We are an Australian company based in Sydney with over 20 years experience. All dehumidifiers come with a two year warrantee but we expect them to way out last that.  Also if you are in the greater Sydney area we will personally deliver the dehumidifier, unpack it, help you position the unit to best optimise the performance, and if you have an issue we will come back to you and fix or replace the unit.  Yes that's right we come to you. Basically we offer good old customer service.


10. How much does a dehumidifier cost to run?

Dehumidifiers are amazingly cheap to run.  When tested by the leading consumer advocacy group in Australia the Dry Home DH24 dehumidifier and found it to cost just 8.6 cents per hour based on electricity costs of 22c/kWh.  It’s hard to say how long the dehumidifier will have to run as it will depend on the conditions but if you run the unit for 10 hours a day that would be only 86 cent a day.

In comparison a typical air conditioner that could also be used to dry the air will cost you $3.96 for the same amount of running time. So if you need to dry the air for 6 months of the year a dehumidifier would save you almost 600 dollars.
 
A typical clothes dryer will cost 50 cents an hour to run and can typically run for 3 hours per load costing you $1.50, which is almost twice the cost of running the dehumidifier for 10 hours. Plus of course the clothes dryer is making the air moisture levels worst causing you to run a dehumidifier or air conditioner to dry out the air again.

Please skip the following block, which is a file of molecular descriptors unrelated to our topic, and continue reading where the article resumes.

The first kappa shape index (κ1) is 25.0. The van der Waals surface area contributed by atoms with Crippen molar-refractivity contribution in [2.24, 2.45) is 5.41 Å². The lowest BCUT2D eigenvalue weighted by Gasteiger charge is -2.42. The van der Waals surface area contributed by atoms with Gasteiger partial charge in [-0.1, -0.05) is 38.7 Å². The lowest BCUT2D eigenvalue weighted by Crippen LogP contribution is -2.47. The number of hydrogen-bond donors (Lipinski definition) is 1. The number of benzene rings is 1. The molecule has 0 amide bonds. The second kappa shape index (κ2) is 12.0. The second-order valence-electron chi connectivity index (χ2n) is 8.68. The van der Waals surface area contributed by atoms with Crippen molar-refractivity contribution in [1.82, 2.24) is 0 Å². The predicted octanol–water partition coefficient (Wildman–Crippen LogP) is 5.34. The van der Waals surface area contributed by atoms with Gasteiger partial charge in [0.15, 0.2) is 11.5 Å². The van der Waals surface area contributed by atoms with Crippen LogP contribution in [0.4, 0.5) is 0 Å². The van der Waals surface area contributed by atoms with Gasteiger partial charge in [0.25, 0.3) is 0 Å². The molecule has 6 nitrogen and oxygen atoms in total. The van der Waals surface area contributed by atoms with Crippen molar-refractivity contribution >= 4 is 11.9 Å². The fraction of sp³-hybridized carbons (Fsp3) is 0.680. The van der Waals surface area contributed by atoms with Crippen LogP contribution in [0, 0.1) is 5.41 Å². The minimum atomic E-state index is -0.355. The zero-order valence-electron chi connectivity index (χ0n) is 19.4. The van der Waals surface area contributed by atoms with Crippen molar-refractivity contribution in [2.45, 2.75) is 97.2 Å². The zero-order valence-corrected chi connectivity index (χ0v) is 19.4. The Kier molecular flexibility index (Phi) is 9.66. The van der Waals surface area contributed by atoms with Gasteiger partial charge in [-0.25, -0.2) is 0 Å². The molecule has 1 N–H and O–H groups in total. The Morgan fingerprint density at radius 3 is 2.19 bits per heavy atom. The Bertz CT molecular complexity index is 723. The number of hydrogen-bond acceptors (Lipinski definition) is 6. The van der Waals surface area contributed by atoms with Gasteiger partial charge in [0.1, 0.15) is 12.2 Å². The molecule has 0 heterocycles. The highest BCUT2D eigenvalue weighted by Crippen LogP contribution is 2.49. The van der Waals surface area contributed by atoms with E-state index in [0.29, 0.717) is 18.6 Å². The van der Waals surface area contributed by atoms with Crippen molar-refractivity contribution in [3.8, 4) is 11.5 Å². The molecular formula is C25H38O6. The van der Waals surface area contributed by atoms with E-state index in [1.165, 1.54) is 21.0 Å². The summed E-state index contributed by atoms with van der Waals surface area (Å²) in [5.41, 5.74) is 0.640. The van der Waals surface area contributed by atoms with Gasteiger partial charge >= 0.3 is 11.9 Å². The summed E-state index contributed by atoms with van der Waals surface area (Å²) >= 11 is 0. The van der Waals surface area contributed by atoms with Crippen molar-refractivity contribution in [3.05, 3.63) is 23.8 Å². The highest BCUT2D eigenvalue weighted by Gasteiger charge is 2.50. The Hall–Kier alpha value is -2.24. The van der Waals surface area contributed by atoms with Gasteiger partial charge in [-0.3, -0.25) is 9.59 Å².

11. How do I clean and kill mould?

This is a great question after all it’s likely you have spotted some or you would not be looking at our website.  Mould and mould spores are amazingly hard to kill and if they are within fabrics it may be almost impossible.  This is why prevention is so much better and cheaper than the cure.  Choice Magazine have done some research in this area and have a great free article that is well worth a read.

Please follow the following link if you would like to read the Choice article : http://www.choice.com.au/reviews-and-tests/household/laundry-and-cleaning/floors-and-surfaces/getting-rid-of-mould.aspx